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How to use the Core Competency Framework The document contains extensive research and expertise and might on first approach appear daunting. Unpacking the information and understanding how to apply it is of course key to its value. We recommend that you approach the document in sections as and when you need them.

o The first 10 pages give you some detail about the context and how to use the document. o The following 26 pages provide you with in depth descriptions of each of the values and behaviours; these are followed by 3 pages of suggested company structures and notes on the generic roles.

o Finally the appendix contains useful generic role descriptions, which can form job descriptions should you need a reference point.

 Consortium for Participatory Arts Learning 2011

So here are some practical ways you might use it… People Managers Organisational Director/Management Use the generic roles and structure as a template for organisational and role design.

Use the competencies for: • performance appraisal and development or make decisions regarding promotion.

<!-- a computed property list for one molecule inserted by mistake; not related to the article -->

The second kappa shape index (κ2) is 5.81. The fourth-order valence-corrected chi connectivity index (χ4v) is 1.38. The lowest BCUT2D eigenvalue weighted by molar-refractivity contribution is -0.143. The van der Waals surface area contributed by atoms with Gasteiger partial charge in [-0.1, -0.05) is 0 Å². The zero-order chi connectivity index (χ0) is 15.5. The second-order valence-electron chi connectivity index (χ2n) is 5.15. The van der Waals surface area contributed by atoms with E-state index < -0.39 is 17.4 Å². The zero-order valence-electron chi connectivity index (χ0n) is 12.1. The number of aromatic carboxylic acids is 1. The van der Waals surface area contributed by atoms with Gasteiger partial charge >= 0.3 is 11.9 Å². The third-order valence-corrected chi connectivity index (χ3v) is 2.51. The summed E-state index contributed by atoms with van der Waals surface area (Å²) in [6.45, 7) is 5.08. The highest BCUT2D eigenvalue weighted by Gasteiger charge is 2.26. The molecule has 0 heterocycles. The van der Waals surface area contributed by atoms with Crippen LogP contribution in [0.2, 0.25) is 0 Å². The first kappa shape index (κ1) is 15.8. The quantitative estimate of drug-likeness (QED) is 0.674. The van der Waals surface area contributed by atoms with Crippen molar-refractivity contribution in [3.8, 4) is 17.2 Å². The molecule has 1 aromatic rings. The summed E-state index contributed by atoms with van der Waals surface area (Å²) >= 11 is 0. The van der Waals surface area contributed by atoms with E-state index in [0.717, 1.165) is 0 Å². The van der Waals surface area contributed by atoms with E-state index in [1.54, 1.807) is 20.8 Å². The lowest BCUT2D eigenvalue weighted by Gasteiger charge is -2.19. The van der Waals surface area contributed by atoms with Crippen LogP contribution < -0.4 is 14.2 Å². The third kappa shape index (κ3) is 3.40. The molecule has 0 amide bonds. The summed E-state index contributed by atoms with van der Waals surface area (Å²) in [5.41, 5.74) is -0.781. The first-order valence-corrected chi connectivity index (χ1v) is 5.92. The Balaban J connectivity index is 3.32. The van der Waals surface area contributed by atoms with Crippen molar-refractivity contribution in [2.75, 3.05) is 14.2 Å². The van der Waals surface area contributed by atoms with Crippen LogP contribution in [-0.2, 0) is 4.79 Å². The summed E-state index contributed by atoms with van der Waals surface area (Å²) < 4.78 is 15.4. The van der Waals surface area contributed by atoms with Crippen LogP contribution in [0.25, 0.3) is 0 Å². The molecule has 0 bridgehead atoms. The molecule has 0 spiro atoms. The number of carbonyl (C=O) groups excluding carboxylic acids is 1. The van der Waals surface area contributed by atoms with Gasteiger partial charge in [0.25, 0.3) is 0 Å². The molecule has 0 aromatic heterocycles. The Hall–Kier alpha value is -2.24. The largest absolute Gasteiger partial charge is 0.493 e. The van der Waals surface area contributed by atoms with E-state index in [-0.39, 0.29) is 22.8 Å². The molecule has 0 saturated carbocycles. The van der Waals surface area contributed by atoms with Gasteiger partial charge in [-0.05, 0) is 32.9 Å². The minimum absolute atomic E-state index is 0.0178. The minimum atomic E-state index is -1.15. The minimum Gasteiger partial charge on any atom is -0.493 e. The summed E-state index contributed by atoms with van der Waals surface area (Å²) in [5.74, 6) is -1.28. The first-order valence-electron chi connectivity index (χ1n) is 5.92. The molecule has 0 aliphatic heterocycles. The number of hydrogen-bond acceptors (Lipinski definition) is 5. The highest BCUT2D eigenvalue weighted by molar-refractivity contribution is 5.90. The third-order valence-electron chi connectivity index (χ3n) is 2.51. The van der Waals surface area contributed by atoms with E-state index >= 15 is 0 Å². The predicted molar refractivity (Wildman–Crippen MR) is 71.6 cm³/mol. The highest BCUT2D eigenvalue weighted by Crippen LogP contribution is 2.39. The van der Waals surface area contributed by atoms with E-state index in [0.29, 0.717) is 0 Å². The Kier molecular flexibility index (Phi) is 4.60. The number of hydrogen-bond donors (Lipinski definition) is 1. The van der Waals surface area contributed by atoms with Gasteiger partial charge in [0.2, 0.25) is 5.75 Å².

Use the competencies to: • design and deliver recruitment and selection activity • evaluate organisational performance or programme effectiveness • set organisational goals • promote professional excellence.

Project Managers Use the competencies to: • set project goals and to evaluate outcome.

External Partners and Funders Use the competencies:  as a benchmark to help make evaluative judgments across the sector.  to prove “value” for the money and time invested in a project or organisation.  

All Creative Practitioners Use the competencies: • for reflective practice • to review your own performance or that of your team • to gain more insight into your own personal strengths and weaknesses.

Everyone Use the role descriptions and the competencies to:  create personal development plans for CPD and to demonstrate your own capability and development ▪ communicate in a common language with your colleagues across the sector. Fundraisers Use the competencies to: • inform descriptions of proposed methodology and outcomes.

 Consortium for Participatory Arts Learning 2011